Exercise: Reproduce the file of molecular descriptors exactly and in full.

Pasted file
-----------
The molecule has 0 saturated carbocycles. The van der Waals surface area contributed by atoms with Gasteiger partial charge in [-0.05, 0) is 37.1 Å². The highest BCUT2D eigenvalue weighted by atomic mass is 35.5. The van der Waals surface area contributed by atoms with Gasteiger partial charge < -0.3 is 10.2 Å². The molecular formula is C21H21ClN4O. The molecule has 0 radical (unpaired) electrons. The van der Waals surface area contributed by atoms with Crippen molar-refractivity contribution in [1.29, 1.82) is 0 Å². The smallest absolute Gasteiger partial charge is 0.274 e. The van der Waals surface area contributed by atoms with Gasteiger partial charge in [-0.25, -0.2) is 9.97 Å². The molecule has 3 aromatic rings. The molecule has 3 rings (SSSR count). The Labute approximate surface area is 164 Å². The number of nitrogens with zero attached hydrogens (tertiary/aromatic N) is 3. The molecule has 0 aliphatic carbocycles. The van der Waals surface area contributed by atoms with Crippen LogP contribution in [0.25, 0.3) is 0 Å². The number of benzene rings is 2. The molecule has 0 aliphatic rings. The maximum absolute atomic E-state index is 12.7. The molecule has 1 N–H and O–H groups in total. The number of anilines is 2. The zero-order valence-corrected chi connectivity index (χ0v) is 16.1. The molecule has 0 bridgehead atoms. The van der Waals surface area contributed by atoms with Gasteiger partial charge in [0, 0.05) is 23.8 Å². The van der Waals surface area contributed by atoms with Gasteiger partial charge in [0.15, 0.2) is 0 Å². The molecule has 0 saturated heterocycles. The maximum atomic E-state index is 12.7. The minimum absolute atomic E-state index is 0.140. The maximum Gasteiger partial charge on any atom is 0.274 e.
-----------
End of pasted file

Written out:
The molecule has 0 saturated carbocycles. The van der Waals surface area contributed by atoms with Gasteiger partial charge in [-0.05, 0) is 37.1 Å². The highest BCUT2D eigenvalue weighted by atomic mass is 35.5. The van der Waals surface area contributed by atoms with Gasteiger partial charge < -0.3 is 10.2 Å². The molecular formula is C21H21ClN4O. The molecule has 0 radical (unpaired) electrons. The van der Waals surface area contributed by atoms with Crippen molar-refractivity contribution in [1.29, 1.82) is 0 Å². The smallest absolute Gasteiger partial charge is 0.274 e. The van der Waals surface area contributed by atoms with Gasteiger partial charge in [-0.25, -0.2) is 9.97 Å². The molecule has 3 aromatic rings. The molecule has 3 rings (SSSR count). The Labute approximate surface area is 164 Å². The number of nitrogens with zero attached hydrogens (tertiary/aromatic N) is 3. The molecule has 0 aliphatic carbocycles. The van der Waals surface area contributed by atoms with Crippen LogP contribution in [0.25, 0.3) is 0 Å². The number of benzene rings is 2. The molecule has 0 aliphatic rings. The maximum absolute atomic E-state index is 12.7. The molecule has 1 N–H and O–H groups in total. The number of anilines is 2. The zero-order valence-corrected chi connectivity index (χ0v) is 16.1. The molecule has 0 bridgehead atoms. The van der Waals surface area contributed by atoms with Gasteiger partial charge in [0, 0.05) is 23.8 Å². The van der Waals surface area contributed by atoms with Gasteiger partial charge in [0.15, 0.2) is 0 Å². The molecule has 0 saturated heterocycles. The maximum atomic E-state index is 12.7. The minimum absolute atomic E-state index is 0.140. The maximum Gasteiger partial charge on any atom is 0.274 e.